The following is an example of a perpetuities savings provision that would prevent the Delaware Tax Trap from applying: “The trustee shall terminate and forthwith distribute any trust created hereby, or by exercise of a power of appointment hereunder, and still held twenty-one years after the death of the last to die of myself and the beneficiaries in being at my death.”23
In contrast, the following is an example of a perpetuities savings provision that would allow the Trap to apply:
All trusts hereunder shall terminate twenty-one years following the death of the last to die of my parents’ issue who were living on the date of this Agreement. The foregoing sentence shall also apply to trusts created by the exercise of a power of appointment, unless the exercise of the power of appointment commences a new rule against perpetuities.24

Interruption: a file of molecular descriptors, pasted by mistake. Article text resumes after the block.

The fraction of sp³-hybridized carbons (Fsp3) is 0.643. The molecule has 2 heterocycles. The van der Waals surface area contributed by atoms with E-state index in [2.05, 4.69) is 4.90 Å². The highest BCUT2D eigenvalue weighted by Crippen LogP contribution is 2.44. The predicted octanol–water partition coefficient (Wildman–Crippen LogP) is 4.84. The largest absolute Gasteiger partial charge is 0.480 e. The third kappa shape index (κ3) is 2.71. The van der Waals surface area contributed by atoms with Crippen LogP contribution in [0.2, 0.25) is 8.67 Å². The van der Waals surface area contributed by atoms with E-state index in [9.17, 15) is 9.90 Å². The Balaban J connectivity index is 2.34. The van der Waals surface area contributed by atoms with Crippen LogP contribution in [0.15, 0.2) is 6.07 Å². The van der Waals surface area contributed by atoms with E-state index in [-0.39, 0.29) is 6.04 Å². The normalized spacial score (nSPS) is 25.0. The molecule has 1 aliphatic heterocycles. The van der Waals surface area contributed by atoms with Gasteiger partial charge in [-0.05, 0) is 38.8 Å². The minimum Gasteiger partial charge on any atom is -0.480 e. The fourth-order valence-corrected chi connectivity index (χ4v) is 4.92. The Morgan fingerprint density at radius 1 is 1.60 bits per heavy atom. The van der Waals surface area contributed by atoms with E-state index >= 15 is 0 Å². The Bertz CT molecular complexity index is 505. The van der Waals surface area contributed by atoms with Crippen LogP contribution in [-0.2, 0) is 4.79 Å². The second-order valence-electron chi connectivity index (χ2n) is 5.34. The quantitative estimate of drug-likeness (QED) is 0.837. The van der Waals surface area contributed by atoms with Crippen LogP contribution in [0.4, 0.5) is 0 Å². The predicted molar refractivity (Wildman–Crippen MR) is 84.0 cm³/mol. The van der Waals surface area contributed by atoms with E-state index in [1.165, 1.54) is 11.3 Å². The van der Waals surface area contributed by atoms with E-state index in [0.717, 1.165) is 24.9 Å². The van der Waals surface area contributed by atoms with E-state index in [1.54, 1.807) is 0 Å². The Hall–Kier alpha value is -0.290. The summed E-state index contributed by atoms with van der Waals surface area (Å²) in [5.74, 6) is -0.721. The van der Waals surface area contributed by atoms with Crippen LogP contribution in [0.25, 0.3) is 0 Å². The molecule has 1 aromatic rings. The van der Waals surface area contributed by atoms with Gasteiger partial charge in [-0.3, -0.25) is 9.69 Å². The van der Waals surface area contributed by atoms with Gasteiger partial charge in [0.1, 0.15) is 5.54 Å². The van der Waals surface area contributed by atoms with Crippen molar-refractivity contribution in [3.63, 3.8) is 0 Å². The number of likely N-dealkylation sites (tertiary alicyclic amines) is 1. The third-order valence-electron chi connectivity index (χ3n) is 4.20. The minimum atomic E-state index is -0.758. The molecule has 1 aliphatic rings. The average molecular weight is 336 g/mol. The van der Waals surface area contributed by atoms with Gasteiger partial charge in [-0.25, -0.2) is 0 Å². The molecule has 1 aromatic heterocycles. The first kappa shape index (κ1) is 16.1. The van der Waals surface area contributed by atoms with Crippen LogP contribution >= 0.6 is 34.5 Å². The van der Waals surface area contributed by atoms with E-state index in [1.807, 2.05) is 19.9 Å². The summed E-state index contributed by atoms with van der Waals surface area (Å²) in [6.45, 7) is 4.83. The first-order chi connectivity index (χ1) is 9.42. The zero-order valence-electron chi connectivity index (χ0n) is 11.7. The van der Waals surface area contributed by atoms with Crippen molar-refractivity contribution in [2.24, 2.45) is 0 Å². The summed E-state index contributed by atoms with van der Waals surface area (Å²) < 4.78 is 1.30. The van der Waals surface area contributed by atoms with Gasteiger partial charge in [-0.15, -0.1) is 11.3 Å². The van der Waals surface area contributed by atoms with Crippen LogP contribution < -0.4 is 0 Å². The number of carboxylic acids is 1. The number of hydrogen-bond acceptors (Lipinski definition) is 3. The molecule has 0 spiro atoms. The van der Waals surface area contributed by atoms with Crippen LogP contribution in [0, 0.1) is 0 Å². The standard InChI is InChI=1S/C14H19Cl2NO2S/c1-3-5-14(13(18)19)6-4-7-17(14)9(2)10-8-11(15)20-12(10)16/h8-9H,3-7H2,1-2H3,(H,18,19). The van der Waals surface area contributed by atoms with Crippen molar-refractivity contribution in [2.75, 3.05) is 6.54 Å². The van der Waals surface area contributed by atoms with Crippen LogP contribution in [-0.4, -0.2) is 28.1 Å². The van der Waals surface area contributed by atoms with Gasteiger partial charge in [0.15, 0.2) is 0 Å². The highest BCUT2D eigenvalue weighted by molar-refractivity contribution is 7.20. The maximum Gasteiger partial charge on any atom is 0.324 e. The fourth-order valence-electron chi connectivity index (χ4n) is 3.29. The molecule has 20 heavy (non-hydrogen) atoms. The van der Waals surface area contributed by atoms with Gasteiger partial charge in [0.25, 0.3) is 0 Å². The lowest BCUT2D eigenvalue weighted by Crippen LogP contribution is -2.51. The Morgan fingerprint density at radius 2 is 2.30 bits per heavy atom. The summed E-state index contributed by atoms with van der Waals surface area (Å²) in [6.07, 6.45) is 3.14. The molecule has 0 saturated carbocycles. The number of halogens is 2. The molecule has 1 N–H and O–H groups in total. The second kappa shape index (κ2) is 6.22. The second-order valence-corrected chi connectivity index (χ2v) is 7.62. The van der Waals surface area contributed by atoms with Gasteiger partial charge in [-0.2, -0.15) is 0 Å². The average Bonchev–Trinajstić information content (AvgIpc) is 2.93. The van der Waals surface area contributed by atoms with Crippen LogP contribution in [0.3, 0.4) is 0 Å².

The key difference between the foregoing examples is that the first applies to trusts created through the exercise of any and all powers of appointment and the second applies only to trusts created through the exercise of powers of appointment that do not re-start the rule against perpetuities. In other words, the termination date in the second example does not apply in instances where the powerholder exercises the power in a way that re-starts the perpetuities period.
Unfortunately, not all perpetuities savings provisions are straightforward in terms of their application to trusts created through the exercise of powers of appointment and their resulting interaction with section 2041(a)(3). For example, the following provision is ambiguous with respect to whether it precludes the triggering of the Delaware Tax Trap: “All trusts hereunder shall terminate twenty-one years following the death of the last to die of my parents’ issue who were living on the date of this Agreement.”